How can we experience this peace and healing that only Jesus can bring? We can always begin with prayer. We often have this idea that it’s okay to pray for other people, but that somehow, it’s not okay to pray for ourselves and the needs that we have. The woman who was suffering from hemorrhages had no such reservations. She knew what her need was, and although she may have originally had a magical understanding of how Jesus heals—by only touching his cloak—Jesus transformed that understanding into a personal relationship. When the woman saw that Jesus wasn’t going to stop looking for her, she drew close and told him everything, and why she had touched his clothes. Jesus responded by calling her daughter—this nameless woman is now called daughter, child of God. When we come boldly to God with our own needs, as well as those of others, we make the claim that we are God’s children and that we want God to listen to us. While God may not always bring about healing in the way we think we need it, God will always call us his beloved daughters and sons, and God welcomes that personal relationship with each one of us. And being named as God’s children will bring us the peace and the wholeness that Jesus gives.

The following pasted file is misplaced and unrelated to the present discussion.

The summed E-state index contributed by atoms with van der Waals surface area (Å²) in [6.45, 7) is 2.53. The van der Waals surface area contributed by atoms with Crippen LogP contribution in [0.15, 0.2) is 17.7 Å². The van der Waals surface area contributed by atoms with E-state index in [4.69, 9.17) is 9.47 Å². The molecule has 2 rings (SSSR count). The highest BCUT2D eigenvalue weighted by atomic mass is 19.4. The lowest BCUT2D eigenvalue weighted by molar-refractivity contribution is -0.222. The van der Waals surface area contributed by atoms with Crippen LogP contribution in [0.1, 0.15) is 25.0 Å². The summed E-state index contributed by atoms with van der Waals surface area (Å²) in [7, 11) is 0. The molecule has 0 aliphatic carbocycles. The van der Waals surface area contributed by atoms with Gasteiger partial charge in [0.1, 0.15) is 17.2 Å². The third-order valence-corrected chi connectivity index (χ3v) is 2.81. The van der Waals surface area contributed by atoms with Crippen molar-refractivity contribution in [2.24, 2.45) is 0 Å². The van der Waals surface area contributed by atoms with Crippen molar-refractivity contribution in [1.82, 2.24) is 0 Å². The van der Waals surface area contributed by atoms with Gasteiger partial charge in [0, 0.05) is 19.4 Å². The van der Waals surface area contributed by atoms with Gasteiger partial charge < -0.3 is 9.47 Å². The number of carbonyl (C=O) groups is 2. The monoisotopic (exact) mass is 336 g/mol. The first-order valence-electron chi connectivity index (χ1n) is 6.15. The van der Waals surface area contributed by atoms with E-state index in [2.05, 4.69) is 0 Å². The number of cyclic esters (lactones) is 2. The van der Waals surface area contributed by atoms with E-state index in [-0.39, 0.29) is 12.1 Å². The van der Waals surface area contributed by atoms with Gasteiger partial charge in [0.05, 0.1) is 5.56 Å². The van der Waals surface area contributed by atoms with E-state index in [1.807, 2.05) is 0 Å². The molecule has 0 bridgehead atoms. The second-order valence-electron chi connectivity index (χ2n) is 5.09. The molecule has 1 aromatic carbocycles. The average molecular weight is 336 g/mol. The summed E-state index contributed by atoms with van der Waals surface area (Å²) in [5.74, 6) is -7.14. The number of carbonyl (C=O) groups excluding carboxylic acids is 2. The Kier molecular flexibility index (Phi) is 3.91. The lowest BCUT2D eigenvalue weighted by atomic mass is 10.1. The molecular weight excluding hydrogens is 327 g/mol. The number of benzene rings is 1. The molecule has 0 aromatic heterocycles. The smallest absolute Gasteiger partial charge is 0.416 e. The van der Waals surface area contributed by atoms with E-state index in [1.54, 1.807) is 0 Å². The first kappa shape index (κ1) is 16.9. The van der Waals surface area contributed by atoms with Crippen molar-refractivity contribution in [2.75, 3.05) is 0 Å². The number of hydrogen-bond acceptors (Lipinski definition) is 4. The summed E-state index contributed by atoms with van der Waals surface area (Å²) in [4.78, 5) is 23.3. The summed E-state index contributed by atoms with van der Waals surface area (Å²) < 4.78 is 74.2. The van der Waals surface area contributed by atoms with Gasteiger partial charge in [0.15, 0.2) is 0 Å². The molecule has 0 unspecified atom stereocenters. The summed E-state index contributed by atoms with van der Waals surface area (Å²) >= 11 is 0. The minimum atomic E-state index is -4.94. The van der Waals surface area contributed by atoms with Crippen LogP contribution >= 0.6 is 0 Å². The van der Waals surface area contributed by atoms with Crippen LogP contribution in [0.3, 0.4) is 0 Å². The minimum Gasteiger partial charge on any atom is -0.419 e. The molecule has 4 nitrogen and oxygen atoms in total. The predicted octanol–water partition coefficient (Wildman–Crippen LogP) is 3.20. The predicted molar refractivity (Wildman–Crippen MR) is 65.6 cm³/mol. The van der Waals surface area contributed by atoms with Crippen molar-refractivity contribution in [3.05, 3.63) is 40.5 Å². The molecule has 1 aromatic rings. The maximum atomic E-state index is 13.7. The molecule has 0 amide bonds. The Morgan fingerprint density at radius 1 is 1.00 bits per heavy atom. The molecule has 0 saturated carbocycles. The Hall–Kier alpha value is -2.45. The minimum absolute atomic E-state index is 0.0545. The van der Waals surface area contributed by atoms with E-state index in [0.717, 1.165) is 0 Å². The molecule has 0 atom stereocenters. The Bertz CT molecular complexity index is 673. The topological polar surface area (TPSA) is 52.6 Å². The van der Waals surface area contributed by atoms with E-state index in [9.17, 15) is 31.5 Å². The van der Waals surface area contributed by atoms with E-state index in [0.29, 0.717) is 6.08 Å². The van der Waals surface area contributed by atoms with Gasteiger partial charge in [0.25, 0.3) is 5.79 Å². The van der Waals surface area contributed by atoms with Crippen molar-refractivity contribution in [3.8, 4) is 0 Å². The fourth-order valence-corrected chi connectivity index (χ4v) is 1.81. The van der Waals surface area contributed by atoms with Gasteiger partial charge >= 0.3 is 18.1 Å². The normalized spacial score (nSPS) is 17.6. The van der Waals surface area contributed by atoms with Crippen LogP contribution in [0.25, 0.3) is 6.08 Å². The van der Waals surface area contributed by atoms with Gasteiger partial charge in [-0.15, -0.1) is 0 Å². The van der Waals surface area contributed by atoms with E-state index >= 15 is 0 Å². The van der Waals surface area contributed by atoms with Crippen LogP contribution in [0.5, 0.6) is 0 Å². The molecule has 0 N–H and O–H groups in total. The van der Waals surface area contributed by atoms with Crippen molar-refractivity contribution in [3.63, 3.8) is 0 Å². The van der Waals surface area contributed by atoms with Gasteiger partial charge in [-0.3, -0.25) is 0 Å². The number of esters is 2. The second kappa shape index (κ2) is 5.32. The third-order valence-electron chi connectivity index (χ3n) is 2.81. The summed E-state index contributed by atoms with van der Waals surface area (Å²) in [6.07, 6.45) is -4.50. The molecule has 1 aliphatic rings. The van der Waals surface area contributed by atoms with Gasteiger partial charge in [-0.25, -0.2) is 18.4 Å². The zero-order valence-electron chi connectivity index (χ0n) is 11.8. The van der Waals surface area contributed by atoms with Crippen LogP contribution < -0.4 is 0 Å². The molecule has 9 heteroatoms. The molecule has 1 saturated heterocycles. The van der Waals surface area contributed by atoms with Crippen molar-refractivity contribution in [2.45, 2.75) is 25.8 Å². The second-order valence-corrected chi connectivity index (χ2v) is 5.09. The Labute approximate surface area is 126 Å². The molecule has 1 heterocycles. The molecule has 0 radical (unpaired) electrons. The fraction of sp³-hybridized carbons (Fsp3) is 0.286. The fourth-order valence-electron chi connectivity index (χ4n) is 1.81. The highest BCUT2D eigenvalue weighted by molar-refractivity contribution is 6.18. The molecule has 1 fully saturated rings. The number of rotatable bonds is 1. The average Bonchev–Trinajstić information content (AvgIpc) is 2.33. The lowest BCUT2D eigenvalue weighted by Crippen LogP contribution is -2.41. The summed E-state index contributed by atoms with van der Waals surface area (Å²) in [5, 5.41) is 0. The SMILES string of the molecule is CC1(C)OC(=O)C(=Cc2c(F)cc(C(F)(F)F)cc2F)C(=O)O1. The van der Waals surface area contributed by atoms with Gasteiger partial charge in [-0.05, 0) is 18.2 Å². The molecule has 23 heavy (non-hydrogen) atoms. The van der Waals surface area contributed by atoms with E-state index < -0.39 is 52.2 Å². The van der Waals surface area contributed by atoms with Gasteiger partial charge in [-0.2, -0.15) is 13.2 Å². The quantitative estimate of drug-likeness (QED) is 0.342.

After beginning with prayer, we can open our eyes to the miracles that we see taking place around us in our daily lives. Miracles are not necessarily dramatic acts of healing, or other kinds of supernatural events. A couple of weeks ago, when we had the parables of the seeds, we heard Jesus telling us that the kingdom comes slowly and gradually, until finally we look up and we see that it has overtaken everything in its path, just as the mustard plant starts out as a small seed and then takes over the field. Let’s define a miracle as those small signs of the kingdom of God coming into our midst. One of those signs of the kingdom of God, a miracle, is the family members of the victims in Charleston forgiving the young man who shot them. Forgiveness doesn’t always come easily, but when it does come, when it is genuine, and when it comes so soon after such a horrible event, then that is a miracle, a sign of the kingdom of God. The peace that Jesus brings not only infused these nine people so much that they invited this stranger to Bible study with them, it also infused their family members so that they could offer forgiveness to the man who first sat with the group, and then shot them. The kingdom of God, and God’s peace, has come among us.